Thursday, April 24, 2014
Spring had come early to my small southern town. When I woke up I could smell the many flowers that had burst forth in the warm weather right outside my open window. I jumped out of bed and went to the closet for my lucky Wednesday dress. And letís face it I needed all the luck I could find. It wasnít there and off I went flopping down the hall in my ever faithful bunny slippers and innocently asked mother about the dress. It seems that I had ripped out most of the hem and I might be amazed to know she had other things to do besides repairing my misdeeds. Honestly there were times when I gave her such a headache and tried her patience. So I trudged back to my room to find a replacement for the lucky dress. Mother picked the dress I had carefully hidden for a lot of reasons, the main one being, I hated the dress. No ribbons to match it so I just had rubber bands on my pigtails. This was wrong, just plain wrong. I went to the kitchen knowing that my favorite Wednesday sandwich of peanut butter and banana would make up for the dress. But at my place was a bowl of shredded wheat, clearly a Mondayís breakfast. How does one run out of peanut butter on a Wednesday?
This was wrong just plain wrong. Then I found that my lunch was in a paper bag not my favorite lunch box which mysteriously was full of glue - another story - and clearly not my fault. I was beginning to dislike Wednesday with all my heart.
Walking to school I saw my bestest friend walking with a new girl. I called to them but they just waved and didnít wait. This was wrong, just plain wrong.
I was late for school because I stopped and told the Thomasí dog how badly my day had started so of course my name was put on the chalkboard. A check mark followed when I loudly demanded to know who had their stuff hanging on my hook. The second check mark came when I expressed my criticism of my reading groupís story. From the reaction of Mrs. Brown, my fourth grade teacher, you would have thought she had written the story. It seems that I tried her patience. A lot of that was going around.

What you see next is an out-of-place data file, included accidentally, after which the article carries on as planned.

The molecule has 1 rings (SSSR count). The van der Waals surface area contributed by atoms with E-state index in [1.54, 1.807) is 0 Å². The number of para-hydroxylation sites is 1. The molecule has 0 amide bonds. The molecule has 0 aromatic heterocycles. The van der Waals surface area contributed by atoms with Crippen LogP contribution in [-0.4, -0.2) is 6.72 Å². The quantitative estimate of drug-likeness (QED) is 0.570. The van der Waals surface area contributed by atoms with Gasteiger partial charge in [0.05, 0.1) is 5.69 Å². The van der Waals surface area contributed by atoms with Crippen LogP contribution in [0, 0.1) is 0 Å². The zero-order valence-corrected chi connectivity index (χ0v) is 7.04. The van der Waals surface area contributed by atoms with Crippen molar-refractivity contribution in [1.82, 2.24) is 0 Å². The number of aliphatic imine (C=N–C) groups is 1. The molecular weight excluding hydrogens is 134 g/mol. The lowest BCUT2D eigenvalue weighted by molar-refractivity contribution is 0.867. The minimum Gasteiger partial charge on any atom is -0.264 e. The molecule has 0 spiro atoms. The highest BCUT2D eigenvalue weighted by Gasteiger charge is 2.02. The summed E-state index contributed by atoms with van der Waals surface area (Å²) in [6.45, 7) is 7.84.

After recess Mrs. Brown looked at me and gave a sigh heard twenty miles away. She wrote something on a paper, folded it, handed it to me and sent me to the Principalís office. It seems my staying for the math lesson would result in a terrible headache for her. I volunteered that those headaches seemed to be going around because I had given my mother one that morning.
I got home and received the usual lecture that the only time my sister, better known as Saint Anne, went to the principalís office was to receive awards for reading the most books in the whole wide world or finding the cure for some dreaded disease. I never could remember which
Even a sophisticated fourth grader needs to seek solace from a faithful old friend. So Herman my lion with a slightly broken tail and I sat on my bed and I told him all about what had happened. We both agreed that this day had been wrong, just plain wrong.
Brenda Loyd Allred grew up in Summerville when it was a very small town. She now lives at Franke at Seaside with her husband Les.